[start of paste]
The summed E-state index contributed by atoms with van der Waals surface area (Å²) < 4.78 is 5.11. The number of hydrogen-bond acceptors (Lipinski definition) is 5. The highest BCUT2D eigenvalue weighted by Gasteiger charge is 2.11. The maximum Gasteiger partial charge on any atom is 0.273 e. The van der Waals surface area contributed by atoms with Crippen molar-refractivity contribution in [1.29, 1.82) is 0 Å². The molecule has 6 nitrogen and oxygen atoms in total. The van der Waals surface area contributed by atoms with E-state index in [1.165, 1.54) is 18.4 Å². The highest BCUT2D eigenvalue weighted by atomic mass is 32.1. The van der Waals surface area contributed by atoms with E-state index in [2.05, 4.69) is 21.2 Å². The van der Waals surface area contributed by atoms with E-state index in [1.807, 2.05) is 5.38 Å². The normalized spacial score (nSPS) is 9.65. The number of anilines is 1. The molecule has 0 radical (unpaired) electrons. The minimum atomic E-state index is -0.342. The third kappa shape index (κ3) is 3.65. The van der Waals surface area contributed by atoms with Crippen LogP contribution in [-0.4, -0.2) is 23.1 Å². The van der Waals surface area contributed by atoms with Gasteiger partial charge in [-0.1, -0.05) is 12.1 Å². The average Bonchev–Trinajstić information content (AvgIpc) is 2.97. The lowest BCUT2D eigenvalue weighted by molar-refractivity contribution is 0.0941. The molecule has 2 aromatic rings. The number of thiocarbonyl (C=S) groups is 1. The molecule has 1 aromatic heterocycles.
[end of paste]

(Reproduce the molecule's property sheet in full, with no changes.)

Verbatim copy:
The summed E-state index contributed by atoms with van der Waals surface area (Å²) < 4.78 is 5.11. The number of hydrogen-bond acceptors (Lipinski definition) is 5. The highest BCUT2D eigenvalue weighted by Gasteiger charge is 2.11. The maximum Gasteiger partial charge on any atom is 0.273 e. The van der Waals surface area contributed by atoms with Crippen molar-refractivity contribution in [1.29, 1.82) is 0 Å². The molecule has 6 nitrogen and oxygen atoms in total. The van der Waals surface area contributed by atoms with E-state index in [1.165, 1.54) is 18.4 Å². The highest BCUT2D eigenvalue weighted by atomic mass is 32.1. The van der Waals surface area contributed by atoms with E-state index in [2.05, 4.69) is 21.2 Å². The van der Waals surface area contributed by atoms with E-state index in [1.807, 2.05) is 5.38 Å². The normalized spacial score (nSPS) is 9.65. The number of anilines is 1. The molecule has 0 radical (unpaired) electrons. The minimum atomic E-state index is -0.342. The third kappa shape index (κ3) is 3.65. The van der Waals surface area contributed by atoms with Crippen LogP contribution in [-0.4, -0.2) is 23.1 Å². The van der Waals surface area contributed by atoms with Gasteiger partial charge in [-0.1, -0.05) is 12.1 Å². The average Bonchev–Trinajstić information content (AvgIpc) is 2.97. The lowest BCUT2D eigenvalue weighted by molar-refractivity contribution is 0.0941. The molecule has 2 aromatic rings. The number of thiocarbonyl (C=S) groups is 1. The molecule has 1 aromatic heterocycles.